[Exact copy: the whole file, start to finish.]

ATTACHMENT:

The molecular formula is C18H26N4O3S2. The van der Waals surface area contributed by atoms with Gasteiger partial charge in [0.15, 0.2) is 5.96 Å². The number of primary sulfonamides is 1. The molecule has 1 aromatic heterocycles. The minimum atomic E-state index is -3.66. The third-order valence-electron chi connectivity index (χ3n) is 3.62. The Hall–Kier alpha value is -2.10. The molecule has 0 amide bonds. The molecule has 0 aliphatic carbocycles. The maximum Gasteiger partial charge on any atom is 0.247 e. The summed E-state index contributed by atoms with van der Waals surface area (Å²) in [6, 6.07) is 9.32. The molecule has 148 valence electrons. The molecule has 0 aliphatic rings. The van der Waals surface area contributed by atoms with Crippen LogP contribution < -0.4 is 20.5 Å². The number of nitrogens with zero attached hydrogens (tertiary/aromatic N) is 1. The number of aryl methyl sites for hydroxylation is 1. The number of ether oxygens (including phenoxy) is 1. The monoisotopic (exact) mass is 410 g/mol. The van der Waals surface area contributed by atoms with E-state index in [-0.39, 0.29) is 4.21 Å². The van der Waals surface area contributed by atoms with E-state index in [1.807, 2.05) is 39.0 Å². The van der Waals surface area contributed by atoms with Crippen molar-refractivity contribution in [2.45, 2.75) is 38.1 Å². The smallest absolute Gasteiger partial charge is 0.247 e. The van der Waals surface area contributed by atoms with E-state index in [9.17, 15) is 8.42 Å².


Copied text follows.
The molecular formula is C18H26N4O3S2. The van der Waals surface area contributed by atoms with Gasteiger partial charge in [0.15, 0.2) is 5.96 Å². The number of primary sulfonamides is 1. The molecule has 1 aromatic heterocycles. The minimum atomic E-state index is -3.66. The third-order valence-electron chi connectivity index (χ3n) is 3.62. The Hall–Kier alpha value is -2.10. The molecule has 0 amide bonds. The molecule has 0 aliphatic carbocycles. The maximum Gasteiger partial charge on any atom is 0.247 e. The summed E-state index contributed by atoms with van der Waals surface area (Å²) in [6, 6.07) is 9.32. The molecule has 148 valence electrons. The molecule has 0 aliphatic rings. The van der Waals surface area contributed by atoms with Crippen LogP contribution < -0.4 is 20.5 Å². The number of nitrogens with zero attached hydrogens (tertiary/aromatic N) is 1. The number of aryl methyl sites for hydroxylation is 1. The number of ether oxygens (including phenoxy) is 1. The monoisotopic (exact) mass is 410 g/mol. The van der Waals surface area contributed by atoms with E-state index in [-0.39, 0.29) is 4.21 Å². The van der Waals surface area contributed by atoms with E-state index in [1.807, 2.05) is 39.0 Å². The van der Waals surface area contributed by atoms with Crippen molar-refractivity contribution in [2.45, 2.75) is 38.1 Å². The smallest absolute Gasteiger partial charge is 0.247 e. The van der Waals surface area contributed by atoms with E-state index in [9.17, 15) is 8.42 Å².